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College of Food, Agricultural, and Environmental Sciences


Farmland Policy Innovation Center Announces Community-Based Agricultural Economic Development Grants

September 29, 2011

COLUMBUS, Ohio -- Six projects have been awarded grants through the Farmland Protection Partnership Program sponsored to support community-based agricultural economic development planning projects in Ohio.

The program is coordinated by Ohio State University's Center for Farmland Policy Innovation, housed in the Department of Agricultural, Environmental and Development Economics. According to Jill Clark, director of the center, relatively few Ohio communities have ascertained community priorities and interest in the food and agricultural economic sector through a formal planning process, and integrated these priorities into plans for future development.

“Agriculture has long been a cornerstone of Ohio’s economy, and it is our hope that these grants will be used to foster new and innovative approaches to agriculture that will serve as an engine for Ohio’s agricultural future,” Clark said. “Planning projects are important to building a roadmap for future economic vitality, and we were pleased with the many strong applicants who offered creative ideas worthy of support.”

Community-based agricultural economic development involves community planning, organizing and acting to enhance the viability of local agriculture and the health of area farms. By considering agriculture to be part of local economic development strategies, communities can benefit by keeping more dollars circulating in the local economy and protecting more of local farmland resources.

The projects that received funding are:

  • ­Local Food Production in Toledo and Lucas County, submitted by Center for Innovative Food Technology (Lucas County). The project, funded $5,600, will examine the feasibility of utilizing existing farmland within Lucas County and the city of Toledo as the foundation for a vibrant, economically sustainable production, processing, and distribution system for fresh fruits and vegetables. The planning process will inventory and catalogue existing farmland, organize planning meetings, survey policies regarding use of urban farms, develop recommendations to enhance local agriculture, and communicate work to stakeholders and the public.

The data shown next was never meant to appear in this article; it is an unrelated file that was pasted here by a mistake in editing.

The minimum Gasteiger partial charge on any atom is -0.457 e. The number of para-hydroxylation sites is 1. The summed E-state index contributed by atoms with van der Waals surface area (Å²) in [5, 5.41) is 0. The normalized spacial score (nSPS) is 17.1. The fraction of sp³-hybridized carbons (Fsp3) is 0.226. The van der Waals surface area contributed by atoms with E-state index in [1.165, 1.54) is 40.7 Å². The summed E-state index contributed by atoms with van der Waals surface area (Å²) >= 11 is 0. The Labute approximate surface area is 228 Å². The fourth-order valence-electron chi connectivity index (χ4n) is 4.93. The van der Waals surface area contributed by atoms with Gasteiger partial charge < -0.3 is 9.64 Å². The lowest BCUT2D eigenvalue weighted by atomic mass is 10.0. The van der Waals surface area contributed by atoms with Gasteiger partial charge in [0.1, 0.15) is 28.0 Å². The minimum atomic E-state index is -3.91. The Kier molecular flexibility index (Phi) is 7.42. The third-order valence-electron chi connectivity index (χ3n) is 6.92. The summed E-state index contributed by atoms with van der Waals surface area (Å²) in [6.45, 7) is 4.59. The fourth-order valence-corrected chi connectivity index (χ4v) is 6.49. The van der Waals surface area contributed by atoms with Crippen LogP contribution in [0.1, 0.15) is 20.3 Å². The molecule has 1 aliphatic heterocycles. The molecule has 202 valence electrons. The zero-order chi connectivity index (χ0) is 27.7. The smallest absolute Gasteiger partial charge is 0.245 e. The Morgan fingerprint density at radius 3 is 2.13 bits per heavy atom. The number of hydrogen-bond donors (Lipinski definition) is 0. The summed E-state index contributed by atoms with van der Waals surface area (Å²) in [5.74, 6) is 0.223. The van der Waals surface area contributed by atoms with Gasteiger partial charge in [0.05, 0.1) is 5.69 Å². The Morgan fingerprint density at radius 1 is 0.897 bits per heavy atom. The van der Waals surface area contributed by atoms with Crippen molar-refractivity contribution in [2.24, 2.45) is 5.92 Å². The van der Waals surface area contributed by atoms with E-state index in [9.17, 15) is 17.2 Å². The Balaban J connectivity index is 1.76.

• Planning for Indoor Agricultural Start-Up Businesses in Urban Environments, submitted by Cleveland Neighborhood Development Coalition (Cuyahoga County). The project, funded $4,900, will involve project partner Baldwin Wallace College Sustainability Plan Clinic to study and identify potential indoor agricultural businesses that could be the seeds of a major indoor agricultural movement in Cleveland.
  • Pickaway County Agricultural Development Roadmap to the Future, submitted by Pickaway Progress Partnership (Pickaway County). The project, funded $7,500, will support the development of an agricultural economic development plan to guide the community in retaining and enhancing current agricultural businesses and providing a framework for new entrepreneurs.
  • Planning for a Regional Food Hub in Portage County (Portage County), submitted by the Portage County Regional Planning Commission. The project, funded $8,636, will use grant funding to form a stakeholder group and write a plan to establish a regional food hub in Portage County. The plan will seek to develop ways to afford opportunities for farmers to be better connected to urban markets.
  • Downtown Farmers’ Market in Bowling Green Planning Project (Wood County), submitted by The Downtown Foundation, Inc. The project, funded $4,700, seeks to create growth and stability for the Downtown Farmers’ Market in Bowling Green through a collaborative process of studying the market’s operations and its economic impact. This will be accomplished by creating an action plan for maximizing strengths and minimizing weaknesses.
  • Countryside Initiative Association – Raising the Production and Efficiency of Farms in the Cuyahoga Valley National Park (based in Summit County), submitted by Cuyahoga Valley Countryside Conservancy. The project, funded $3,664, will develop a plan for greater collaboration between the community of farmers in the Cuyahoga Valley National Park to increase future viability.

The Center for Farmland Policy Innovation was established in 2006 to enable communities to achieve farmland protection policy priorities by partnering on innovative projects and providing needed programming. The center works directly with communities on innovative policy demonstrations and models, writes policy briefs, maintains a communication network, and hosts an annual statewide farmland policy meeting -- which is, according to American Farmland Trust, the largest of such meetings in the country.

For more information about the center, contact Jill Clark at (614) 247-6479 or, or see the center's website at


Nick Benson
Jill Clark